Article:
Help sought for NI butterfly survey

Cryptic Wood White
The Cryptic Wood White and other butterflies are the subject of a new survey (pic by James O’Neill)

Butterflies appear to be in woefully short supply in my area of Co Waterford so far this summer but a call is going out to Northern Ireland wildlife lovers to help discover how they’re faring in Tyrone and the West – particularly the Cryptic Wood White!

The recently discovered Cryptic White Wood seems to be exclusive to the island of IrelandSo, as part of efforts to find out more about this, and other butterflies, wildlife charity Butterfly Conservation (BC) is holding a free workshop in Omagh to train more people how to survey butterflies on June 23 2016.

Cryptic Wood White and other butterflies

Organised by Rose Cremin, from BC’s Butterfly Files project, a two-year initiative designed to help the charity develop its recorder base, the course offers a pretty exciting opportunity to anybody who loves butterflies and would like to play a role in their conservation.

These kinds of surveys recognise the important role volunteers play in helping identify native species that may be experiencing problems because of issues like habitat loss, food shortages and weather patterns etc.

“We really struggle to get information on how our butterflies are doing in the West, which means it’s now an under-recorded area. The truth is the butterflies are there and people see them all the time when they are out walking – they just don’t know to tell us about it. We’re hoping this free training event will be a way of connecting with those people and anyone else interested in butterflies,” says Rose.

Participants in the training course will be shown how to do a Wider Countryside Butterfly Survey, which, as Rose says, is a “great way for people to get outside and learn more about butterflies”.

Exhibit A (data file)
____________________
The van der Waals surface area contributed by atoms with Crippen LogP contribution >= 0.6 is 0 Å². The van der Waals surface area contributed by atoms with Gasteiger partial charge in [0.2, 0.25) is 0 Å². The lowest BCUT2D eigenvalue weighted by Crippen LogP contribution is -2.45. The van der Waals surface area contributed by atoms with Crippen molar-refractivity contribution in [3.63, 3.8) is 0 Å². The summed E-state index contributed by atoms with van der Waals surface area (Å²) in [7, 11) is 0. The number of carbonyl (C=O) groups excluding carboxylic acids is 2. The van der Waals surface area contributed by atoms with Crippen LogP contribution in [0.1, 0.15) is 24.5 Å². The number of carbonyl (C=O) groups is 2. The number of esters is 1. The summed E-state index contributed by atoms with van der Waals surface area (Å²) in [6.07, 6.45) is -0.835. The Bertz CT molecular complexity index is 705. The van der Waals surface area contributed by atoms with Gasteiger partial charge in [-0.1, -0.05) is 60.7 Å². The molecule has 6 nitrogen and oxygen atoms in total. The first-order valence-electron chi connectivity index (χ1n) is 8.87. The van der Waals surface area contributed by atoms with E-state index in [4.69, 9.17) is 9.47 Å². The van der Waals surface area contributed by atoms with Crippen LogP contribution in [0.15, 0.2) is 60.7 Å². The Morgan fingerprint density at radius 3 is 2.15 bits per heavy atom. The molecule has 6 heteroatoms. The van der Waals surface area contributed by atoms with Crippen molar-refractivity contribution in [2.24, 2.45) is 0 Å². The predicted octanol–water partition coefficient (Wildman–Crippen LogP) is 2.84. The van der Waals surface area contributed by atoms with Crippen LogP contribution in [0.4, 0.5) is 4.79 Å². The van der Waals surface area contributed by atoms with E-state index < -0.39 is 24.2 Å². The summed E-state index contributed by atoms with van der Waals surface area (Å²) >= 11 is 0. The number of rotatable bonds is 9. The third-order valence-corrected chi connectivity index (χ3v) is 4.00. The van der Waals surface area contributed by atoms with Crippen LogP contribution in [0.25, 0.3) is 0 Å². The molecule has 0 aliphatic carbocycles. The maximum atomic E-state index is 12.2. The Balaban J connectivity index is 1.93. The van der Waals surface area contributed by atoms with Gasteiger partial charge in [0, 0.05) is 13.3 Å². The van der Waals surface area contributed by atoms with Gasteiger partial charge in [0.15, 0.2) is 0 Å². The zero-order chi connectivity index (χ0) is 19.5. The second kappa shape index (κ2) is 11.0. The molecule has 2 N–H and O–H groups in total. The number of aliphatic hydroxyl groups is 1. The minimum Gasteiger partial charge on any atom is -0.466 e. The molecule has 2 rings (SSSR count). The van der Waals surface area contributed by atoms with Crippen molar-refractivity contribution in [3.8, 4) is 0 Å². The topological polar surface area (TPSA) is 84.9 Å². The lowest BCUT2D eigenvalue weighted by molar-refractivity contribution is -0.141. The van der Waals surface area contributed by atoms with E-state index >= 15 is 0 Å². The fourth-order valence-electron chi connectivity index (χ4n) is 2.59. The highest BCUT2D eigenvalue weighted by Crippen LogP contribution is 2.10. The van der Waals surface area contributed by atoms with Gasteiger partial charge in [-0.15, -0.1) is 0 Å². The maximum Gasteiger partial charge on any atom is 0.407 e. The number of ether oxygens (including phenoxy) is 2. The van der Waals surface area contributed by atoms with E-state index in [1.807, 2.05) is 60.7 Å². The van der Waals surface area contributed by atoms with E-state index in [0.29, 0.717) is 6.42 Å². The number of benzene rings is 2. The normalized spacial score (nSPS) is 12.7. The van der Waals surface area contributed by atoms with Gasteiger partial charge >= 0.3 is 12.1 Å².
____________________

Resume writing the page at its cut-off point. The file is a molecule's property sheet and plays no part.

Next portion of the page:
So, why the particular interest in the Cryptic Wood White? It was only identified by scientists in 2011 after previously been mistaken for the similar looking Wood White and Real’s Wood White.

The public should have a chance to see this butterfly during the free WCBS event on Thursday at the Ulster American Folk Park.

The three-hour course will include a butterfly identification workshop, an introduction to the WCBS survey and a butterfly walk to find the Cryptic Wood White and other species on the wing in Omagh this month, such as the Speckled Wood and Red Admiral.

Your place can be booked by contacting Rose at rcremin@butterfly-conservation.org or phone 07881 583 932.

For more information on BC events in Northern Ireland you can just visit www.butterfly-conservation.org/NIevents.

Our garden butterflies

Meanwhile, I’m hoping that our lavender, which looks set to start blooming pretty soon, will attract some butterflies to our garden in the coming weeks.

Holly Blue
Holly Blue Butterfly – not the one in our garden!

The closest I’ve come to an exciting moment so far has been spotting a Holly Blue while sitting in the car after picking the girls up from school earlier this week. It is such an incredibly pretty shade of blue that I’m very glad that we have an untouched long-established holly-rich hedgerow beside our house!

You can read Butterfly Conservation Ireland’s tips on planting to attract butterflies to your garden by clicking here.

And I’ve previously written about why we should cherish our pollinators like bees through cross-border initiatives.

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